Angus G. Cathie, DO ’31, MSC, FAAO
125 Years Through 125 Stories
As told by Jay Harris Joseph, DO ’56
”Dr. Cathie knew anatomy about as well as any person could, and he taught anatomy
about as well as anyone possibly could. He had a distinct love of the profession of
osteopathic medicine. … He also had the unbelievable ability to draw anatomic pictures
on the blackboard, using multiple colors, with both hands at the same time—while he
was also lecturing. … You did hope you would not be called on to participate in a
discussion for which you probably would not have the full knowledge he expected. So
people were somewhat reticent and would slink back in their chairs during his lectures.
… In those days, a group of four or five students worked together on one body. Dr.
Cathie would move diligently from table to table, reviewing the anatomy, correcting
our impressions, helping in our dissections. He was absolutely superb in that respect.
… On the other hand, I recall one situation very early in our program when we were
doing the dissection, and he was at the front of the class having lunch. That hit
some people in a strange way, and a few had to leave the room. … In the second semester
of our junior year, Dr. Cathie taught a class in osteopathic manipulative therapy. Of 100 people in the class, 75 people failed his final exam. Fortunately, I passed,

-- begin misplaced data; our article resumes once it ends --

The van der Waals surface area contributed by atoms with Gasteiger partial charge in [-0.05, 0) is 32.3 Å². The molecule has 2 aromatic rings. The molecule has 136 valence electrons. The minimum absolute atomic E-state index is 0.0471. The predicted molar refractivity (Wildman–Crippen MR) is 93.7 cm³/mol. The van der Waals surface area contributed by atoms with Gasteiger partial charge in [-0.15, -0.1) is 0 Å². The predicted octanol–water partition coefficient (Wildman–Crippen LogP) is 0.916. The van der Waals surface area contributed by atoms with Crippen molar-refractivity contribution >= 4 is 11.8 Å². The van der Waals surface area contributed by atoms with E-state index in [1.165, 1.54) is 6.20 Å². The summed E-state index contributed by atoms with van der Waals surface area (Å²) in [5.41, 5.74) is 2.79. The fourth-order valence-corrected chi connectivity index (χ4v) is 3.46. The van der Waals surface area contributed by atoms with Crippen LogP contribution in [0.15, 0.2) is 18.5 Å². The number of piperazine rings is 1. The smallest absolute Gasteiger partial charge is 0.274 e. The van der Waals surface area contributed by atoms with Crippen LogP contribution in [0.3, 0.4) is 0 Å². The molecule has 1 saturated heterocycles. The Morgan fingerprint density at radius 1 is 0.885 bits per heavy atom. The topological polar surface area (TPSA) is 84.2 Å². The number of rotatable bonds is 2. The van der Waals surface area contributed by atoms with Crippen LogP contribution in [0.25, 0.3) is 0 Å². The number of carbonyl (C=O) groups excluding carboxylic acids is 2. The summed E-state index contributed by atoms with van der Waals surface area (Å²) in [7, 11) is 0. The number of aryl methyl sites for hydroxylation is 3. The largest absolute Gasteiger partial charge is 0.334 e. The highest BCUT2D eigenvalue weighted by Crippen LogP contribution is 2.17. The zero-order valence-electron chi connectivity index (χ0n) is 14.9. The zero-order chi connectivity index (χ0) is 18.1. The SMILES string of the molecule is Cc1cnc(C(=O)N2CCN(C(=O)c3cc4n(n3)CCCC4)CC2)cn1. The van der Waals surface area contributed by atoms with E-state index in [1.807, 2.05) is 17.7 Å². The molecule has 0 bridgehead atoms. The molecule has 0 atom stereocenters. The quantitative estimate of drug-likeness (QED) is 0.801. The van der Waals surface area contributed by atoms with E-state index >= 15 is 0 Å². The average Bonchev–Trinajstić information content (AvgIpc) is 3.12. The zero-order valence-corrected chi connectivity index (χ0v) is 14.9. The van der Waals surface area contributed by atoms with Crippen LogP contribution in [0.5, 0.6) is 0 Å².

but unfortunately I was the class chairman, and it was incumbent upon me to go down
to the dean of the school and say, ‘I remember, from my master’s degree in education,
that if an overwhelming majority of your class fails a test, either there was some
problem with the test or you didn’t teach it well.’ They then called Dr. Cathie down
to discuss the matter with me. And I had to take the onslaught after repeating what
I had said to them, but he did agree to give another exam for those 75. I had to withdraw
from being the chairman of the class for the rest of the semester, which was about
a month or so. But, in retrospect, it didn’t harm me whatsoever, and it did help the
class. I think it was the makeup of the test, to be perfectly honest. He was a wonderful
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About Digest Magazine
Digest, the magazine for alumni and friends of Philadelphia College of Osteopathic Medicine,
is published by the Office of Marketing and Communications. The magazine reports on
osteopathic and other professional trends of interest to alumni of the College’s Doctor of Osteopathic Medicine (DO) and graduate programs at PCOM, PCOM Georgia and PCOM South Georgia.